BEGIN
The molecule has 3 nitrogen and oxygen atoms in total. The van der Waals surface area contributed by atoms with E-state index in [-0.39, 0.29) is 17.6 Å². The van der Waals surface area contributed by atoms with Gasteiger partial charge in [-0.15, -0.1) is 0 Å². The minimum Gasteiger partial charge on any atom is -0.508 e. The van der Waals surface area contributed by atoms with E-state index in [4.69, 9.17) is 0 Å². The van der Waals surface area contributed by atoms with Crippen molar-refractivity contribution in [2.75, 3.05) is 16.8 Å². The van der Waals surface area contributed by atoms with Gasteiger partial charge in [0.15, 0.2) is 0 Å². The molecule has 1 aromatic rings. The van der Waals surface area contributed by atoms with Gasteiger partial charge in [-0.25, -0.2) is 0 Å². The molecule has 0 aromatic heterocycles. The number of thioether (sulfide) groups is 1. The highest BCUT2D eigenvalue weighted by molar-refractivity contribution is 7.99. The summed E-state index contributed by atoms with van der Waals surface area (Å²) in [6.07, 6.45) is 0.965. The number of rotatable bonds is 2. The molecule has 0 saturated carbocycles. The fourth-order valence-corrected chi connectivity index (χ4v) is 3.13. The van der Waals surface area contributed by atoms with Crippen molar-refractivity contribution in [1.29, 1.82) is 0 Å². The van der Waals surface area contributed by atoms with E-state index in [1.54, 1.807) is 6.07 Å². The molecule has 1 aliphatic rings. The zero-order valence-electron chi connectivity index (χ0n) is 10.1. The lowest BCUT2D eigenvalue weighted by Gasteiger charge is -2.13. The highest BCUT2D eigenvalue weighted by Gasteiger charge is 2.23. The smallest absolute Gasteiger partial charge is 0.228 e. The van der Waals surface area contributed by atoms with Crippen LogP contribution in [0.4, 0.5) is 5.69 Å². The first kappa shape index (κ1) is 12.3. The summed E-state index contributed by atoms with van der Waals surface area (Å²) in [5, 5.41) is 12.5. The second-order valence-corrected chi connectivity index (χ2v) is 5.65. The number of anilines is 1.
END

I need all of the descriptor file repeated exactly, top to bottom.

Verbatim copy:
The molecule has 3 nitrogen and oxygen atoms in total. The van der Waals surface area contributed by atoms with E-state index in [-0.39, 0.29) is 17.6 Å². The van der Waals surface area contributed by atoms with Gasteiger partial charge in [-0.15, -0.1) is 0 Å². The minimum Gasteiger partial charge on any atom is -0.508 e. The van der Waals surface area contributed by atoms with E-state index in [4.69, 9.17) is 0 Å². The van der Waals surface area contributed by atoms with Crippen molar-refractivity contribution in [2.75, 3.05) is 16.8 Å². The van der Waals surface area contributed by atoms with Gasteiger partial charge in [0.15, 0.2) is 0 Å². The molecule has 1 aromatic rings. The van der Waals surface area contributed by atoms with Gasteiger partial charge in [-0.25, -0.2) is 0 Å². The molecule has 0 aromatic heterocycles. The number of thioether (sulfide) groups is 1. The highest BCUT2D eigenvalue weighted by molar-refractivity contribution is 7.99. The summed E-state index contributed by atoms with van der Waals surface area (Å²) in [6.07, 6.45) is 0.965. The number of rotatable bonds is 2. The molecule has 0 saturated carbocycles. The fourth-order valence-corrected chi connectivity index (χ4v) is 3.13. The van der Waals surface area contributed by atoms with Crippen molar-refractivity contribution in [1.29, 1.82) is 0 Å². The van der Waals surface area contributed by atoms with E-state index in [1.54, 1.807) is 6.07 Å². The molecule has 1 aliphatic rings. The zero-order valence-electron chi connectivity index (χ0n) is 10.1. The lowest BCUT2D eigenvalue weighted by Gasteiger charge is -2.13. The highest BCUT2D eigenvalue weighted by Gasteiger charge is 2.23. The smallest absolute Gasteiger partial charge is 0.228 e. The van der Waals surface area contributed by atoms with Crippen LogP contribution in [0.4, 0.5) is 5.69 Å². The first kappa shape index (κ1) is 12.3. The summed E-state index contributed by atoms with van der Waals surface area (Å²) in [5, 5.41) is 12.5. The second-order valence-corrected chi connectivity index (χ2v) is 5.65. The number of anilines is 1.